Abuse and violence

Abuse and violence

Domestic and sexual abuse and violence is not acceptable. If you or someone you know is a victim, report it and get help.

Coronavirus (COVID-19)

If you are in danger in your home, please leave and seek help, even if you're in an area with high coronavirus restrictions. Call 999 in an emergency.

If you need urgent police help through the 999 service but cannot speak

Call 999, you will be connected to a phone operator who will ask which service you need.

On a mobile:

  • if you can’t speak but the operator hears something suspicious, they’ll connect you to a police call handler
  • if you can make some noise, whispering for example, the operator will connect you to the police
  • if you can’t speak, and the operator can ’t tell what service you need, they’ll transfer you to the Silent Solution system. This runs a 20 second automated message, and that will ask you to press 55, to be put through to the police

On a landline phone:

  • if you cannot speak and the operator can hear only background noise, they’ll connect your call to the police

Abuse and violence can be psychological, physical, financial or emotional. It can include:

  • domestic abuse
  • domestic violence
  • control, for example, not being allowed to go where you want, when you want
  • coercion, for example, being forced to do things you don’t want to do
  • female genital mutilation (FGM)
  • forced marriage
  • human trafficking and modern slavery
  • sex work or prostitution
  • sexual violence
  • sexual harassment

It can happen to anyone regardless of gender, age, race, background, disability, sexuality or type of relationship.

Report it

Violence or abuse is a crime and should be reported to the police. You can:

  • call 999 if a crime is happening now or you’re in immediate danger
  • call 101 or Crimestoppers on 0800 555 111
  • fill in the online crime form (

Get support

The Bristol Against Violence and Abuse website lists organisations that can give support and advice, by the type of violence or abuse.

These organisations, supported by us, can also give help and support:

Support for women and girls

Next Link provide support services, and can help arrange emergency accommodation, for women and girls who have experienced domestic or sexual abuse:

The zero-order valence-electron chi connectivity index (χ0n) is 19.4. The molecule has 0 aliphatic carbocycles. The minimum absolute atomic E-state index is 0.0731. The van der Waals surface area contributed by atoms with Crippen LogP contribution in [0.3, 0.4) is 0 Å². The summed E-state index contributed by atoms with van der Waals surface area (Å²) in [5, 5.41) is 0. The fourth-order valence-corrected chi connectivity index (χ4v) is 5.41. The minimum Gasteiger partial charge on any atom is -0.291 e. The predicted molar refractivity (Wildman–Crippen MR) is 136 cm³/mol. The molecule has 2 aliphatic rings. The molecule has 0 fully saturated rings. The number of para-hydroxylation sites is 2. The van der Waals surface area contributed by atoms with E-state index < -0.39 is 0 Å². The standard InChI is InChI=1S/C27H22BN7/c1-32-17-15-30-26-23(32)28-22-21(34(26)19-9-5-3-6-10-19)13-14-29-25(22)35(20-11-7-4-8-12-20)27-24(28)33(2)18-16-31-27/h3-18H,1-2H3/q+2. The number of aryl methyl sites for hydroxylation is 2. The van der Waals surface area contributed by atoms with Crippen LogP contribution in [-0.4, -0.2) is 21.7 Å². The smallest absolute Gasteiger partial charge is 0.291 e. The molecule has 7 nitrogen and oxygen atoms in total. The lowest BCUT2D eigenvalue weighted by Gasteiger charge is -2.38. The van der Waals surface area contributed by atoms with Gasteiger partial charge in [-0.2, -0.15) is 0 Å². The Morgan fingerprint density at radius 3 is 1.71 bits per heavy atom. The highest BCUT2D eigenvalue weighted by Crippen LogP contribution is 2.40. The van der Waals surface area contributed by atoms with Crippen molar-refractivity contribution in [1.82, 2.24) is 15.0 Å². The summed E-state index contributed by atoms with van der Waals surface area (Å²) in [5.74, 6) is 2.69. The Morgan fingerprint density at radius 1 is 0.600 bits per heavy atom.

Telephone help lines and live chat services are available 10am to 4pm Monday to Friday.

National Domestic Violence Helpline helps women experiencing domestic abuse. 

You’ll be able to talk confidentially to someone about your situation and find out what your options are.

Call 0808 2000 247. The phone line is open 24 hours day and 7 days a week.

Women’s Aid has published the Survivor’s Handbook which has practical support and information for women experiencing domestic abuse.

Support for men and boys

With Victim Support, we offer support for all men who have experienced domestic or sexual abuse. This includes anyone who identifies as male, who is heterosexual, gay, bisexual or transgender or who is fleeing ‘honour’ based violence and forced marriage:

You can also contact:

They can give you advice and find you a place in a safe house if it’s needed.

Support for children and young people

If you or someone else in your family is being hurt at home, you can tell a teacher, a neighbour, a friend, a friend's parent or the police. Domestic abuse isn’t your fault.

You can call Childline on 0800 1111 for free. They won't tell anyone else you’re calling unless you’re in immediate danger. They can tell you where you can get help.

The Hide Out website also helps children and young people experiencing domestic abuse and violence. 

You can also contact  First Response team on 0117 903 6444.

If you’re in a same-sex relationship

If you’re in a same-sex relationship, you can also contact Gallop, the national LGBT Domestic Violence Helpline.

Call: 0800 999 5428 or email

If you're a victim of honour based violence or forced marriage

Honour based violence is domestic abuse usually committed by men towards women. Women are punished for bringing ‘shame’ on the family by not following rules that have been set, usually by the men of the family.

Honour based violence may be committed because a woman:

  • has a boyfriend or a same-sex partner
  • has rejected a forced marriage
  • is pregnant outside of marriage
  • has a relationship with someone from another faith
  • asks for a divorce
  • dresses in a way her partner or husband considers inappropriate

There are organisations that can help you if you’re experiencing honour based violence:

Support for victims of sexual abuse and violence

SARSAS (Somerset and Avon Rape and Sexual Abuse Support) is a support service for people who have experienced sexual violence at any point in their life.

Helplines: 0808 801 0456 or 0808 801 0464

Monday: 11am to 2pm
Tuesday: 12pm to 2pm, and 6pm to 8pm
Wednesday: 12pm to 2pm, and 6pm to 8pm
Thursday: 12pm to 2pm, and 6pm to 8pm
Friday: 11am to 2pm

These lines are open to all.

Emotional telephone support

If you want someone to listen and give you emotional support, call the Samaritans on 116 123 free from any phone.

Council tenants

If you’re a council tenant we can:

  • repair damage caused by domestic violence
  • give advice and help with the security of your home, such as changing the locks
  • give housing, benefits and money advice
  • give details of support organisations and help you contact them

Contact the Estate Management Service:

Housing benefit
If you move to temporary housing because of domestic violence, you might be able to claim housing benefit for both properties. You can apply for housing benefit online.